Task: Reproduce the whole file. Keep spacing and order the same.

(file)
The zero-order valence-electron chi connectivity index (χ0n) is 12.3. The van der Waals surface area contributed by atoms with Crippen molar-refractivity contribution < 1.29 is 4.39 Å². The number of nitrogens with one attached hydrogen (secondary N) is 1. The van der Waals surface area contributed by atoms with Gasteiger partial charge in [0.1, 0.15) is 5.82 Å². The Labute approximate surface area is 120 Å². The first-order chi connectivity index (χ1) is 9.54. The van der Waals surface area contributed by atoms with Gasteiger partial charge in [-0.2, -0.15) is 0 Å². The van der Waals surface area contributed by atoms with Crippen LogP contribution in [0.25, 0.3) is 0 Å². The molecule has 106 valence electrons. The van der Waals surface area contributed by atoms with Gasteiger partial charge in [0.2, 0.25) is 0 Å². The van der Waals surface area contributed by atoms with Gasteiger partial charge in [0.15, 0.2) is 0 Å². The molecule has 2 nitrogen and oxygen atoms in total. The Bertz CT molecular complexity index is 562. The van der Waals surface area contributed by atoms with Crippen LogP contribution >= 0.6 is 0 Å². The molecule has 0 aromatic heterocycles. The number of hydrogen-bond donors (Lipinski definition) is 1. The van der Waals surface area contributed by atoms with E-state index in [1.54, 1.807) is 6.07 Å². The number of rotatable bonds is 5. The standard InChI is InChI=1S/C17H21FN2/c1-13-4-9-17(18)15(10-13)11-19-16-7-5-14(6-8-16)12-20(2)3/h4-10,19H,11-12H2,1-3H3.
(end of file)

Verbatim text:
The zero-order valence-electron chi connectivity index (χ0n) is 12.3. The van der Waals surface area contributed by atoms with Crippen molar-refractivity contribution < 1.29 is 4.39 Å². The number of nitrogens with one attached hydrogen (secondary N) is 1. The van der Waals surface area contributed by atoms with Gasteiger partial charge in [0.1, 0.15) is 5.82 Å². The Labute approximate surface area is 120 Å². The first-order chi connectivity index (χ1) is 9.54. The van der Waals surface area contributed by atoms with Gasteiger partial charge in [-0.2, -0.15) is 0 Å². The van der Waals surface area contributed by atoms with Crippen LogP contribution in [0.25, 0.3) is 0 Å². The molecule has 106 valence electrons. The van der Waals surface area contributed by atoms with Gasteiger partial charge in [0.2, 0.25) is 0 Å². The van der Waals surface area contributed by atoms with Gasteiger partial charge in [0.15, 0.2) is 0 Å². The molecule has 2 nitrogen and oxygen atoms in total. The Bertz CT molecular complexity index is 562. The van der Waals surface area contributed by atoms with Crippen LogP contribution >= 0.6 is 0 Å². The molecule has 0 aromatic heterocycles. The number of hydrogen-bond donors (Lipinski definition) is 1. The van der Waals surface area contributed by atoms with E-state index in [1.54, 1.807) is 6.07 Å². The number of rotatable bonds is 5. The standard InChI is InChI=1S/C17H21FN2/c1-13-4-9-17(18)15(10-13)11-19-16-7-5-14(6-8-16)12-20(2)3/h4-10,19H,11-12H2,1-3H3.